Why Natural Shampoo and Conditioner is a Healthy Choice

From allergens to endocrine disrupters and carcinogens, hair care products are a chemical cocktail of toxins and contaminants. Using a natural shampoo and conditioner can keep your hair looking great while protecting your health.

Why Shampoos and Conditioners are so Toxic

When you look at the individual chemicals in shampoo and conditioners, most are only moderately hazardous. Plus the amounts of the chemicals used in these products are monitored by the FDA. I believe, though, that there are still plenty of health reasons to switch to natural shampoos and conditioners.

What ups the ante are the mixtures of chemicals (synergy), the number of products they are found in (multiple and additive effect) and the processing of these chemicals (contamination). According to the Agency for Toxic Substances and Disease Registry (ATSDR):

“People are exposed to thousands of chemicals in different combinations every day in the home, the environment, and the workplace. Some of these chemicals have similar mechanisms of action or affect the same organ or tissue, so interactions between these chemicals are possible.”

Synergy

Chemicals are tested for safety individually, not in combination with other chemicals. So synergy, when the combined action of two things is greater than the sum of their effects individually (1 + 1 > 2), is not taken into account when testing the safety of chemicals.

An example of synergy is the reaction of Cocamide DEA with some preservatives in personal care products. This reaction results in the formation of carcinogenic nitrosamines.

Multiple Exposures 

So you use shampoo, conditioner, and styling products. Maybe you dye your hair. Then there’s your skin cleansing routine. Although the amount of each chemical in a product that you use is considered safe, the same toxins are found in many types of products. So you may be exposed to the same chemical many times in one day, adding up to levels that are above safe limits.

Additive Effect

Exposure to similar chemicals in many different products can have an additive effect. Greenfacts.org defines the additive effect as the overall consequence which is the result of two chemicals acting together and which is the simple sum of the effects of the chemicals acting independently.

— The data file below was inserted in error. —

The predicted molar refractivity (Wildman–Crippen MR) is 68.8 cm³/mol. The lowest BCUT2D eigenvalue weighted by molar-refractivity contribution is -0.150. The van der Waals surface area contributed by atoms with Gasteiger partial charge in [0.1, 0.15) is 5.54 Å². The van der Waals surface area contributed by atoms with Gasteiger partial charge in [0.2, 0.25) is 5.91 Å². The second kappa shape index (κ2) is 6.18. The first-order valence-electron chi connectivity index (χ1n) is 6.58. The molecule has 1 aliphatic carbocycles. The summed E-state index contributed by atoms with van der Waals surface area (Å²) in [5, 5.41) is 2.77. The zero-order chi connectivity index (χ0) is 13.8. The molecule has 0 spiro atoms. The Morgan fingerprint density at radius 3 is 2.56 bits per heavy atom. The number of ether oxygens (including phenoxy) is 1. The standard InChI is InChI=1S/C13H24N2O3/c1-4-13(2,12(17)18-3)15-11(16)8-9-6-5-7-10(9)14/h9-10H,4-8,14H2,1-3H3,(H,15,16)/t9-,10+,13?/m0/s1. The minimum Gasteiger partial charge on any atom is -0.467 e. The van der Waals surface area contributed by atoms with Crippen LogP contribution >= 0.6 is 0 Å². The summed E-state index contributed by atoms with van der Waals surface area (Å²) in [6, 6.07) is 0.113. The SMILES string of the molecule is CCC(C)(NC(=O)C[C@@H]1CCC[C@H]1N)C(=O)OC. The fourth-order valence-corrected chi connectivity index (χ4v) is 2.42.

An example of the additive effect would be the presence of different endocrine disrupting chemicals in the same product or in several products that you use.

Contamination Toxins

Additional toxins that don’t appear on the product labels can end up in shampoos and conditioners through contamination. Contaminates are toxic residues left behind from the manufacturing process.

For example, sodium laurel sulfate is too harsh to use on skin so companies use the carcinogen ethylene oxide to turn it into sodium laureth sulfate. The process, called ethoxylation, creates the contaminant 1,4-dioxane, which is a probable carcinogen. 1,4-dioxane is an impurity in almost half of all cosmetics and can be absorbed through the skin in toxic amounts.

Toxic Ingredients to Avoid

How many of these ingredients are in the personal care products you currently use?

1. Propylparaben

Parabens are used to kill bacteria in food and personal care products.

Health Effects

Endocrine disruption, cancer, reproductive toxicity, immunotoxicity, neurotoxicity and skin irritation.

Check the label for: anything ending in paraben.


2. Coal Tar

Coal tar is a complex chemical mixture derived from burning coal. (Yes, you read that right). It includes a number of suspected and known carcinogens, such as benzene, toluene, and naphthalene.

Coal tar is found in shampoos and scalp treatments, soap, hair dyes, and lotions.

Health Effects

Known carcinogen

Check the label for: Coal tar, tar, coal, coal tar solution, crude coal tar, estar, impervotar, KC 261, lavatar, picis carbonis, naphtha, high solvent naphtha, naphtha distillate, benzin B70, petroleum ben